Peryglus yw hi i fod tro cysylltu pwysau gydag iechyd; maen nhw’n dwy ffactor mae’n rhaid i ni drafod ar wahân a gall achosi problemau pan eu bod yn cael ei drafod yn gyd-destun cyfystyr. Mae iachus i un person yn gallu bod yn wahanol i eraill; gall meddwl ei bod dan-bwysau neu dros bwysau – mae’n dibynnu ar y person a’i bywyd.

Mae’r holl obsesiwn gyda phwysau wedi achosi problemau dros y cyfnod clo. I bobl yn delio gydag anhwylderau bwyta, mae trafodaethau ar-lein am ddietau’n gallu bod yn anffodus.

Mae’r rhan fwyaf ohonom wedi rhoi pwysau ymlaen dros y cyfnod clo, a does dim byd yn bod gyda hynny – rydym yn pandemig. Ond, mae’n rhaid i ni wrthod y drafodaeth barhaus am bwysau sy’n gallu effeithio’n negyddol ar ein teimladau am ein cyrff.

Ers dechrau’r cyfnod clo, yn ôl y BBC, mae’r cwmni Beat wedi gweld cynnydd 80 y cant yn y nifer o bobl yn dechrau trafodaeth gyda nhw ar gyfryngau cymdeithasol, gyda chynnydd yn ogystal o 35 y cant yn bobl yn ffonio Beat.

Nododd y Guardian bod canran uchel tu hwnt o bobl, gan gynnwys pobl ifanc, yn mynd i’r ysbyty yn dioddef o anhwylderau bwyta yn Lloegr. Yn ôl y papur, yn Rhydychen, gwelwyd cynnydd o 20 y cant o gleifion anhwylderau bwyta ar ddechrau 2020 i dros 80 y cant yn ystod y cyfnod clo.

Nid yw gwneud jôc am golli pwysau i fod yn hardd dros yr haf, neu ddweud ‘mae ganddyn nhw gorff cyfnod clo’ yn helpu. Nid yw bod yn iachus yn gyfystyr â bod yn iachus, ac nid yw maint dillad rhywun yn golygu ei werth.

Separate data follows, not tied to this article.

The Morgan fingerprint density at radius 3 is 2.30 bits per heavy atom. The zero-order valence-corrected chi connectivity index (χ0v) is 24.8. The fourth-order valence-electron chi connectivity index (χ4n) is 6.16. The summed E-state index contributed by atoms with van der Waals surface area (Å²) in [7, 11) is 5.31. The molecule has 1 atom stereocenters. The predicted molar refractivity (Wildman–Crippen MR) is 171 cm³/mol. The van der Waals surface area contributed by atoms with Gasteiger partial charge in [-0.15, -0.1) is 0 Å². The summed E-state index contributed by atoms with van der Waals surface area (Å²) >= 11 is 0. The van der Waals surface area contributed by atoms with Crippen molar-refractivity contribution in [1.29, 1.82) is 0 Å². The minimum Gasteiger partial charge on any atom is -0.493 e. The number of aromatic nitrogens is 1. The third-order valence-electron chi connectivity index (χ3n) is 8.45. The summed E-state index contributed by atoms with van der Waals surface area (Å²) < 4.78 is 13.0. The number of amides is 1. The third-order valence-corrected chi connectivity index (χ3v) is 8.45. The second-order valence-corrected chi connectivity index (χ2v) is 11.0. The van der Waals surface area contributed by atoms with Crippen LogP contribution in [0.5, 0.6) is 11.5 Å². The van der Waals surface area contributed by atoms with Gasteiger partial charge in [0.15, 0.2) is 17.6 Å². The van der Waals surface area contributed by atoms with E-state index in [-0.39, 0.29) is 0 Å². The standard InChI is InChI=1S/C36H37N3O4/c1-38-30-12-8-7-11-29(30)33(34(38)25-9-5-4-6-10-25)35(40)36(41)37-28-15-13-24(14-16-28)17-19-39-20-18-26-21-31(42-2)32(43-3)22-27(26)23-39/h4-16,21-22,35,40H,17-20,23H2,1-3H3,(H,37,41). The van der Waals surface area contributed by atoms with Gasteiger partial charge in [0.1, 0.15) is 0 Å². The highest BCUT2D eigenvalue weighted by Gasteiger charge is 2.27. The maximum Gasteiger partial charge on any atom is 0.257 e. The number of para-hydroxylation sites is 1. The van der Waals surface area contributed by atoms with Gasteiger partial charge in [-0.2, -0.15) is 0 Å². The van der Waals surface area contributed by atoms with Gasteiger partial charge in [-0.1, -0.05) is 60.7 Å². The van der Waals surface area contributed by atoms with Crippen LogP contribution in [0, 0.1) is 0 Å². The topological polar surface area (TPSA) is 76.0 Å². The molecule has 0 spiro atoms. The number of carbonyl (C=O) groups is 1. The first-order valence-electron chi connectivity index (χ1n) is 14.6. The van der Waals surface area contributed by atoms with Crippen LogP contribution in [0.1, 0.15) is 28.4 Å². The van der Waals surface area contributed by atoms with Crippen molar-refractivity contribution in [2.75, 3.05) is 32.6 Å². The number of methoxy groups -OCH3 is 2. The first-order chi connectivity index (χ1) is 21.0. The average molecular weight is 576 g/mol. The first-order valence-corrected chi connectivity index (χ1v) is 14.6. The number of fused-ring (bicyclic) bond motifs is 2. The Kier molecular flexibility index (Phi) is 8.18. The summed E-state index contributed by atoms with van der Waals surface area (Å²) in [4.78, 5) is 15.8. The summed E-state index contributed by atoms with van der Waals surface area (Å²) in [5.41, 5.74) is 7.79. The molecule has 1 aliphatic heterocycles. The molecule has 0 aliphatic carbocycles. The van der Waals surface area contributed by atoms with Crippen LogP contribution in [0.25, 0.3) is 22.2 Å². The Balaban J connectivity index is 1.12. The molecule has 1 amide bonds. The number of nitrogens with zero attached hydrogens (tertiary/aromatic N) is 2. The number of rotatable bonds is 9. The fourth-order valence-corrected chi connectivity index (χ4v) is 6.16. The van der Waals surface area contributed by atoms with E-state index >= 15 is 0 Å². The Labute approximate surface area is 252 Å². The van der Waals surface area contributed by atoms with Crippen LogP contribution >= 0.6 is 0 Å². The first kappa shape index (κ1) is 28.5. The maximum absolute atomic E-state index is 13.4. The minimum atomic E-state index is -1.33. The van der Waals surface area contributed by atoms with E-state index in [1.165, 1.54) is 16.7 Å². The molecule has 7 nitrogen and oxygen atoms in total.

Rydym yn poeni lot am y ffordd bod eraill yn edrych. Os ydyn nhw dros bwysau, gyda’r corff ‘perffaith’, neu dan bwysau. Ond, nid ydym yn gwybod am fywydau eraill, os ydyn nhw’n wneud llawer o ymarfer corff, neu os ydynt yn poeni am ei edrychiad corfforol yng nghanol y pandemig.

Mae’r symudiad positifrwydd at y corff yn un mae’n rhaid derbyn ymateb, ond mae’n broblem ein bod ni’n poeni’n fwy am y ffordd ein bod yn edrych tra bod afiechyd hynod o ddifrifol yn ei le.

Mae gennych chi’r hawl teimlo’n hyderus yn eich corff. Edrychwch ar ôl y corff, a gwneud yn siŵr eich bod yn cadw heini’n fach o leiaf unwaith yr wythnos (ydy, mae dawnsio i ABBA’n cyfri!). Mae bwyta bwyd iachus yn dda i chi, ond wnewch yn siŵr eich bod chi’n talu sylw i’r hyn eich bod yn bwyta, ac eich bod yn gwrando ar yr hyn bod eich corff yn ei ddweud.

Mae pawb wedi rhoi pwysau ymlaen dros y cyfnod clo, ac nid yw hi un rhywbeth i boeni; rydym yng nghanol pandemig! Ni ddylai bod rhoi pwysau ymlaen yn rhywbeth i boeni amdano.

Rydych werth mwy na chi’n pwyso.